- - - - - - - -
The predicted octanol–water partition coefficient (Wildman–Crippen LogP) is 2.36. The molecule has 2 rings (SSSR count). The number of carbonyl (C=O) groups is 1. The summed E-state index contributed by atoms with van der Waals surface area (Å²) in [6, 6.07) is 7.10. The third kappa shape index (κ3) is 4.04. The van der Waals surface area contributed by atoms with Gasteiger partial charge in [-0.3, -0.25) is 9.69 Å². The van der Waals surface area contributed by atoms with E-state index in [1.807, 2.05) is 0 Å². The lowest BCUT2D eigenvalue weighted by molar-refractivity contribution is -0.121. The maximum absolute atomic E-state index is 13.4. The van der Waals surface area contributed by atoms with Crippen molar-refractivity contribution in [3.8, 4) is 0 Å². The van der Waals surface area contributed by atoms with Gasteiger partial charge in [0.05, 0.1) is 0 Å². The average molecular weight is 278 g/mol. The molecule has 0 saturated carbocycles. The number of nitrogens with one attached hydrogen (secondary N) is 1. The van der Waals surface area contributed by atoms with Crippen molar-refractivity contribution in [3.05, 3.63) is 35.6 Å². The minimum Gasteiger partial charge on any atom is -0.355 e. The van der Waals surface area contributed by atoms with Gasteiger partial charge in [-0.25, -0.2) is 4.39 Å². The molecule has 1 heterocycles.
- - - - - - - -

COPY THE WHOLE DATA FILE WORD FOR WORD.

The predicted octanol–water partition coefficient (Wildman–Crippen LogP) is 2.36. The molecule has 2 rings (SSSR count). The number of carbonyl (C=O) groups is 1. The summed E-state index contributed by atoms with van der Waals surface area (Å²) in [6, 6.07) is 7.10. The third kappa shape index (κ3) is 4.04. The van der Waals surface area contributed by atoms with Gasteiger partial charge in [-0.3, -0.25) is 9.69 Å². The van der Waals surface area contributed by atoms with E-state index in [1.807, 2.05) is 0 Å². The lowest BCUT2D eigenvalue weighted by molar-refractivity contribution is -0.121. The maximum absolute atomic E-state index is 13.4. The van der Waals surface area contributed by atoms with Crippen molar-refractivity contribution in [3.8, 4) is 0 Å². The van der Waals surface area contributed by atoms with Gasteiger partial charge in [0.05, 0.1) is 0 Å². The average molecular weight is 278 g/mol. The molecule has 0 saturated carbocycles. The number of nitrogens with one attached hydrogen (secondary N) is 1. The van der Waals surface area contributed by atoms with Crippen molar-refractivity contribution in [3.05, 3.63) is 35.6 Å². The minimum Gasteiger partial charge on any atom is -0.355 e. The van der Waals surface area contributed by atoms with Gasteiger partial charge in [-0.25, -0.2) is 4.39 Å². The molecule has 1 heterocycles.